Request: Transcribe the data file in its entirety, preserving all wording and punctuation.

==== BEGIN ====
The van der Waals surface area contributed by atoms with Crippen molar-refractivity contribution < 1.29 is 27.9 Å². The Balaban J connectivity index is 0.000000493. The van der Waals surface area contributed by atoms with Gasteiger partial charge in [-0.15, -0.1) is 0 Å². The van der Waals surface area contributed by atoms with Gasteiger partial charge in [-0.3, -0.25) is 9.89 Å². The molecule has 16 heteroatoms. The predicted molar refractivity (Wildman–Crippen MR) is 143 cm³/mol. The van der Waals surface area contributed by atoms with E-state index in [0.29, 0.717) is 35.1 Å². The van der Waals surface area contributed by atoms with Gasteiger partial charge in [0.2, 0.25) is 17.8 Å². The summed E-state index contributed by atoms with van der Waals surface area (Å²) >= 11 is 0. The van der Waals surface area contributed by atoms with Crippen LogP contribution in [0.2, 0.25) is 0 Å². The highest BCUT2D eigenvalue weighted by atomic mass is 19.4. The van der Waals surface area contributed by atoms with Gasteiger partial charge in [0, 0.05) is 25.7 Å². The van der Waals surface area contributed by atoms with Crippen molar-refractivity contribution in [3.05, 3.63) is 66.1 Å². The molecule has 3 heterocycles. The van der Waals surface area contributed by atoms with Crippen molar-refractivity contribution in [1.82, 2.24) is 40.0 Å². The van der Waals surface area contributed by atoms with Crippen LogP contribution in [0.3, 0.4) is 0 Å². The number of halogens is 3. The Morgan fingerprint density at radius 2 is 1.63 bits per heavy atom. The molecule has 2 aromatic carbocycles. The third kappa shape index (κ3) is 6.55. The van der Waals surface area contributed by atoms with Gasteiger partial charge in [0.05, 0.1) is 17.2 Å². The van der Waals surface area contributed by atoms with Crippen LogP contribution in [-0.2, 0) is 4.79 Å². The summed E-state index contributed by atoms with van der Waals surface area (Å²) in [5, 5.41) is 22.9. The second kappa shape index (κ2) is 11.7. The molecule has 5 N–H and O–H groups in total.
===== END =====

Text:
The van der Waals surface area contributed by atoms with Crippen molar-refractivity contribution < 1.29 is 27.9 Å². The Balaban J connectivity index is 0.000000493. The van der Waals surface area contributed by atoms with Gasteiger partial charge in [-0.15, -0.1) is 0 Å². The van der Waals surface area contributed by atoms with Gasteiger partial charge in [-0.3, -0.25) is 9.89 Å². The molecule has 16 heteroatoms. The predicted molar refractivity (Wildman–Crippen MR) is 143 cm³/mol. The van der Waals surface area contributed by atoms with E-state index in [0.29, 0.717) is 35.1 Å². The van der Waals surface area contributed by atoms with Gasteiger partial charge in [0.2, 0.25) is 17.8 Å². The summed E-state index contributed by atoms with van der Waals surface area (Å²) >= 11 is 0. The van der Waals surface area contributed by atoms with Crippen LogP contribution in [0.2, 0.25) is 0 Å². The highest BCUT2D eigenvalue weighted by atomic mass is 19.4. The van der Waals surface area contributed by atoms with Gasteiger partial charge in [0, 0.05) is 25.7 Å². The van der Waals surface area contributed by atoms with Crippen molar-refractivity contribution in [3.05, 3.63) is 66.1 Å². The molecule has 3 heterocycles. The van der Waals surface area contributed by atoms with Crippen molar-refractivity contribution in [1.82, 2.24) is 40.0 Å². The van der Waals surface area contributed by atoms with Crippen LogP contribution in [0.3, 0.4) is 0 Å². The number of halogens is 3. The Morgan fingerprint density at radius 2 is 1.63 bits per heavy atom. The molecule has 2 aromatic carbocycles. The third kappa shape index (κ3) is 6.55. The van der Waals surface area contributed by atoms with Gasteiger partial charge in [0.05, 0.1) is 17.2 Å². The van der Waals surface area contributed by atoms with Crippen LogP contribution in [-0.2, 0) is 4.79 Å². The summed E-state index contributed by atoms with van der Waals surface area (Å²) in [5, 5.41) is 22.9. The second kappa shape index (κ2) is 11.7. The molecule has 5 N–H and O–H groups in total.